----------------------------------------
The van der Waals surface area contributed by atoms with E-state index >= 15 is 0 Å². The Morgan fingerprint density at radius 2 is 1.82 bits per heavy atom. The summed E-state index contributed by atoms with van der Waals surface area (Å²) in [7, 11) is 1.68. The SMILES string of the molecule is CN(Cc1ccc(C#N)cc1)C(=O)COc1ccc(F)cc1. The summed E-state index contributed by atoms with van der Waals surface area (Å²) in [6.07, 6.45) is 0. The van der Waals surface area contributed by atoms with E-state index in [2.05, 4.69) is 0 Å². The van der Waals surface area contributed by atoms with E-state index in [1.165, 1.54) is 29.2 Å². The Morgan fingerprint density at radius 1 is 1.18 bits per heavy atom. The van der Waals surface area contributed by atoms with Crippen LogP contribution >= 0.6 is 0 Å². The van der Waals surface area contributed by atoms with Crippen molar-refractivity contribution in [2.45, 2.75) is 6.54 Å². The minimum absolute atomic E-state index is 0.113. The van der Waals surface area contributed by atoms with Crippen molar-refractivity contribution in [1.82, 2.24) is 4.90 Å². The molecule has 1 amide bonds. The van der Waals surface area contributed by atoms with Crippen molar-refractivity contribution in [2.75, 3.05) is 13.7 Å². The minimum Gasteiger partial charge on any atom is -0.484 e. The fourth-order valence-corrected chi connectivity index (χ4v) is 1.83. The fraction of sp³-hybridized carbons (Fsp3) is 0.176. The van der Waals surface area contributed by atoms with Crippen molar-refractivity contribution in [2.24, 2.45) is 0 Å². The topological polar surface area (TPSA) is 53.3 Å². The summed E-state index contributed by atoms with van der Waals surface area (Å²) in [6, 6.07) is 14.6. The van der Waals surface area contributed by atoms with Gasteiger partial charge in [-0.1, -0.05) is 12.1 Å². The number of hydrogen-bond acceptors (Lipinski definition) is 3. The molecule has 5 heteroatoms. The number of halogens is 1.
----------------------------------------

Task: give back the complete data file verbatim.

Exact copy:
The van der Waals surface area contributed by atoms with E-state index >= 15 is 0 Å². The Morgan fingerprint density at radius 2 is 1.82 bits per heavy atom. The summed E-state index contributed by atoms with van der Waals surface area (Å²) in [7, 11) is 1.68. The SMILES string of the molecule is CN(Cc1ccc(C#N)cc1)C(=O)COc1ccc(F)cc1. The summed E-state index contributed by atoms with van der Waals surface area (Å²) in [6.07, 6.45) is 0. The van der Waals surface area contributed by atoms with E-state index in [2.05, 4.69) is 0 Å². The van der Waals surface area contributed by atoms with E-state index in [1.165, 1.54) is 29.2 Å². The Morgan fingerprint density at radius 1 is 1.18 bits per heavy atom. The van der Waals surface area contributed by atoms with Crippen LogP contribution >= 0.6 is 0 Å². The van der Waals surface area contributed by atoms with Crippen molar-refractivity contribution in [2.45, 2.75) is 6.54 Å². The minimum absolute atomic E-state index is 0.113. The van der Waals surface area contributed by atoms with Crippen molar-refractivity contribution in [1.82, 2.24) is 4.90 Å². The molecule has 1 amide bonds. The van der Waals surface area contributed by atoms with Crippen molar-refractivity contribution in [2.75, 3.05) is 13.7 Å². The minimum Gasteiger partial charge on any atom is -0.484 e. The fourth-order valence-corrected chi connectivity index (χ4v) is 1.83. The fraction of sp³-hybridized carbons (Fsp3) is 0.176. The van der Waals surface area contributed by atoms with Crippen molar-refractivity contribution in [2.24, 2.45) is 0 Å². The topological polar surface area (TPSA) is 53.3 Å². The summed E-state index contributed by atoms with van der Waals surface area (Å²) in [6, 6.07) is 14.6. The van der Waals surface area contributed by atoms with Gasteiger partial charge in [-0.1, -0.05) is 12.1 Å². The number of hydrogen-bond acceptors (Lipinski definition) is 3. The molecule has 5 heteroatoms. The number of halogens is 1.